How much Physical Activity do Older Adults need?
Physical Activity is Essential to Healthy Aging Adults
As an older adult, regular physical activity is one of the most important things you can do for your health. It can prevent many of the health problems that seem to come with age. It also helps your muscles grow stronger so you can keep doing your day-to-day activities without becoming dependent on others.
Not doing any physical activity can be bad for you, no matter your age or health condition. Keep in mind, some physical activity is better than none at all. Your health benefits will also increase with the more physical activity that you do.
If you're 65 years of age or older, are generally fit, and have no limiting health conditions you can follow the guidelines listed below.
For Important Health Benefits
Older adults need at least:
10 minutes at a time is fine
We know 150 minutes each week sounds like a lot of time, but it's not. That's 2 hours and 30 minutes, about the same amount of time you might spend watching a movie. The good news is that you can spread your activity out during the week, so you don't have to do it all at once. You can even break it up into smaller chunks of time during the day. It's about what works best for you, as long as you're doing physical activity at a moderate or vigorous effort for at least 10 minutes at a time.
For Even Greater Health Benefits - Older adults should increase their activity to:
Aerobic activity – what counts?
Aerobic activity or "cardio" gets you breathing harder and your heart beating faster. From pushing a lawn mower, to taking a dance class, to biking to the store – all types of activities count. As long as you're doing them at a moderate or vigorous intensity for at least 10 minutes at a time. Even something as simple as walking is a great way to get the aerobic activity you need, as long as it's at a moderately intense pace.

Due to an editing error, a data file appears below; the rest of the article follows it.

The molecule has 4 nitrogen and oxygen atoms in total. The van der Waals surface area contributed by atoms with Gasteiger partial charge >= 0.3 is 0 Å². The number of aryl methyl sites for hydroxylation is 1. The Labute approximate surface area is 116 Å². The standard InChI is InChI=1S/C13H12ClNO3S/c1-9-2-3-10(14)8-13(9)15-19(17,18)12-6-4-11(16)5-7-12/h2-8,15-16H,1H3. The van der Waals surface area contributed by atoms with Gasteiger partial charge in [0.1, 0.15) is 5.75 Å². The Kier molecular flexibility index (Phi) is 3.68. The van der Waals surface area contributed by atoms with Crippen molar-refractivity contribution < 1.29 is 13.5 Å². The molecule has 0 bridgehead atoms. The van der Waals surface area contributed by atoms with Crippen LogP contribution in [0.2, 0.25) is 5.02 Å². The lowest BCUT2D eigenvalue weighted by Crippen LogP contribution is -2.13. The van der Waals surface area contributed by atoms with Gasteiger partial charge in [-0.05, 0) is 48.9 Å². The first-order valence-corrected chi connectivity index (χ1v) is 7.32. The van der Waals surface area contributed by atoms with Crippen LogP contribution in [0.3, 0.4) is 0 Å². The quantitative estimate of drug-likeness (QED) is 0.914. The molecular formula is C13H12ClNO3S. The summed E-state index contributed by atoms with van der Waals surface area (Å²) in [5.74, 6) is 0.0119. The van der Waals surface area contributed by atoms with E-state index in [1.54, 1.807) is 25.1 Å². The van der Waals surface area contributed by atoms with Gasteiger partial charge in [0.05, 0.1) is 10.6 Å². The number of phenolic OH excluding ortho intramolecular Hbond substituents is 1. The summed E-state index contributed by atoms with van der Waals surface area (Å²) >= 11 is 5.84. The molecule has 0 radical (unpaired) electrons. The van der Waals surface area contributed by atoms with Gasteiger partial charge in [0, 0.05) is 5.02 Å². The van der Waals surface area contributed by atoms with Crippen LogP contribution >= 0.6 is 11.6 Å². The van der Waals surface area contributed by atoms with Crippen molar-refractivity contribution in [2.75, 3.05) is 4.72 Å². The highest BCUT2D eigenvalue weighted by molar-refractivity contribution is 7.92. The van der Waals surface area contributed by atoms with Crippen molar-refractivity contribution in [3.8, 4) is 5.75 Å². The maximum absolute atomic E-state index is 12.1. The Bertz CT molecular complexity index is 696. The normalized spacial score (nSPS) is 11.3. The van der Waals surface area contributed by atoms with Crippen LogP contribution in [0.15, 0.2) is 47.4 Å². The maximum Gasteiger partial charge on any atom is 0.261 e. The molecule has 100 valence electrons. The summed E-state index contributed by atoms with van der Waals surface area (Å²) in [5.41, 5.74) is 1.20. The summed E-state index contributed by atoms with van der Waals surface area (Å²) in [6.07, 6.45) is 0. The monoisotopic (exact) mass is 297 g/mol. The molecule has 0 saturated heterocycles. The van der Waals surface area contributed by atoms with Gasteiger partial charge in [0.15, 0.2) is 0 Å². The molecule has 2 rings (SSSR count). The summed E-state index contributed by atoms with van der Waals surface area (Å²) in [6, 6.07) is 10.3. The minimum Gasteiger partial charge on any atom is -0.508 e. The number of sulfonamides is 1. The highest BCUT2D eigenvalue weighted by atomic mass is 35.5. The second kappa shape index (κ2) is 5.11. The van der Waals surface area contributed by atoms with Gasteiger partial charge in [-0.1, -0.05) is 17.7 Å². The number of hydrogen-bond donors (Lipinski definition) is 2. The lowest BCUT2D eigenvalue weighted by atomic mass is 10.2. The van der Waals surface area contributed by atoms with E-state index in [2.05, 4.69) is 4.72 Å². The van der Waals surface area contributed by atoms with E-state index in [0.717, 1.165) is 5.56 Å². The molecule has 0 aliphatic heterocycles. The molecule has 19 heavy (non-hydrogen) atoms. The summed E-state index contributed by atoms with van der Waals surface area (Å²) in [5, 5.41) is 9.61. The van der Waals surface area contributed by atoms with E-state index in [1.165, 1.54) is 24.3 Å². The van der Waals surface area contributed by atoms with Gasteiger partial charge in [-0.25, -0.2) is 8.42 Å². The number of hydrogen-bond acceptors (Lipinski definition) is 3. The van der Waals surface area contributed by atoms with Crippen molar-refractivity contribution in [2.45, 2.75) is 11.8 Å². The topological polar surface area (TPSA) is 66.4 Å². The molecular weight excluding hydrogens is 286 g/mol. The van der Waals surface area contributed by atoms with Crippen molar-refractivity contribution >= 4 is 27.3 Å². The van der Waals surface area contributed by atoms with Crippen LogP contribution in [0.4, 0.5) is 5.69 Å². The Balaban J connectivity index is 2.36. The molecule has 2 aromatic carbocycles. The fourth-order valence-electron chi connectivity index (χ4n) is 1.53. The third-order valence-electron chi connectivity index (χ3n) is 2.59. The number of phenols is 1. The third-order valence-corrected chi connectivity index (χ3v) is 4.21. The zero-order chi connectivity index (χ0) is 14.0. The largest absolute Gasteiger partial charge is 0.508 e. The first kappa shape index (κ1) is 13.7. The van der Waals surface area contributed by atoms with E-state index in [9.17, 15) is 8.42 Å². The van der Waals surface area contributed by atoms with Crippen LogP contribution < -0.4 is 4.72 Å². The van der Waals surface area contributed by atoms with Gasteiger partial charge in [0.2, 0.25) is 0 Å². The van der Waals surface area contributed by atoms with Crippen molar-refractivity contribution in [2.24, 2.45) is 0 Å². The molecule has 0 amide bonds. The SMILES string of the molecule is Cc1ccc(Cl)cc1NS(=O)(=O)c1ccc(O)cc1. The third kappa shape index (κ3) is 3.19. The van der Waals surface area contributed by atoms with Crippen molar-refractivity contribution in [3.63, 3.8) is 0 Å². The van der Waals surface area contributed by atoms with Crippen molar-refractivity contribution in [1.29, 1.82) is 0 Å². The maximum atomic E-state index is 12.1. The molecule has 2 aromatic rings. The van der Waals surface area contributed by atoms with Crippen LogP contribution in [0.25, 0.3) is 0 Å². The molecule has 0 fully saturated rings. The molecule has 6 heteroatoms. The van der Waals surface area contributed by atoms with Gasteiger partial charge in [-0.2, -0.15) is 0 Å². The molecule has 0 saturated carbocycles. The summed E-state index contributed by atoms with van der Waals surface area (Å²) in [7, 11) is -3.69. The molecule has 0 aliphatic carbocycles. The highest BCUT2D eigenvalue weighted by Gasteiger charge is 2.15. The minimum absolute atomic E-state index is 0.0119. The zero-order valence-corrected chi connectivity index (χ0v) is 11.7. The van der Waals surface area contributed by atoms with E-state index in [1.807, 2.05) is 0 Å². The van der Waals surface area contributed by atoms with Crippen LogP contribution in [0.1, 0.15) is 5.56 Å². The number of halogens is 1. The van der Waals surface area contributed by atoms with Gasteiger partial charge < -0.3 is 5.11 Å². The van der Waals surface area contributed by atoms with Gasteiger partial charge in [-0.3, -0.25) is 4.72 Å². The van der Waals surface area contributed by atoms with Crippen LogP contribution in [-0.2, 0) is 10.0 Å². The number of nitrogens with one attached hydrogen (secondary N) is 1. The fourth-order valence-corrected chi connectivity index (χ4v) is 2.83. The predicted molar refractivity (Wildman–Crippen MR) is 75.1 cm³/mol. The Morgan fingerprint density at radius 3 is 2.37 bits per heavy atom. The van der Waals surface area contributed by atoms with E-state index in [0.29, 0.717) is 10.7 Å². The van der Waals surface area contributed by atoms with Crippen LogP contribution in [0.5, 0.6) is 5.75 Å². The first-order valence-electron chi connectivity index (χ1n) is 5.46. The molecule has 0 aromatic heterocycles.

Intensity is how hard your body is working during aerobic activity.
How do you know if you're doing moderate or vigorous aerobic activity?
On a 10-point scale, where sitting is 0 and working as hard as you can is 10, moderate-intensity aerobic activity is a 5 or 6. It will make you breathe harder and your heart beat faster. You'll also notice that you'll be able to talk, but not sing the words to your favorite song.
Vigorous-intensity activity is a 7 or 8 on this scale. Your heart rate will increase quite a bit and you'll be breathing hard enough so that you won't be able to say more than a few words without stopping to catch your breath.
You can do moderate- or vigorous-intensity aerobic activity, or a mix of the two each week. Intensity is how hard your body is working during aerobic activity. A rule of thumb is that 1 minute of vigorous-intensity activity is about the same as 2 minutes of moderate-intensity activity.
Everyone's fitness level is different. This means that walking may feel like a moderately intense activity to you, but for others, it may feel vigorous. It all depends on you – the shape you're in, what you feel comfortable doing, and your health condition. What's important is that you do physical activities that are right for you and your abilities.
Muscle-strengthening activities – what counts?
Besides aerobic activity, you need to do things to make your muscles stronger at least 2 days a week. These types of activities will help keep you from losing muscle as you get older.
To gain health benefits, muscle-strengthening activities need to be done to the point where it's hard for you to do another repetition without help. A repetition is one complete movement of an activity, like lifting a weight or doing one sit-up. Try to do 8—12 repetitions per activity that count as 1 set. Try to do at least 1 set of muscle-strengthening activities, but to gain even more benefits, do 2 or 3 sets.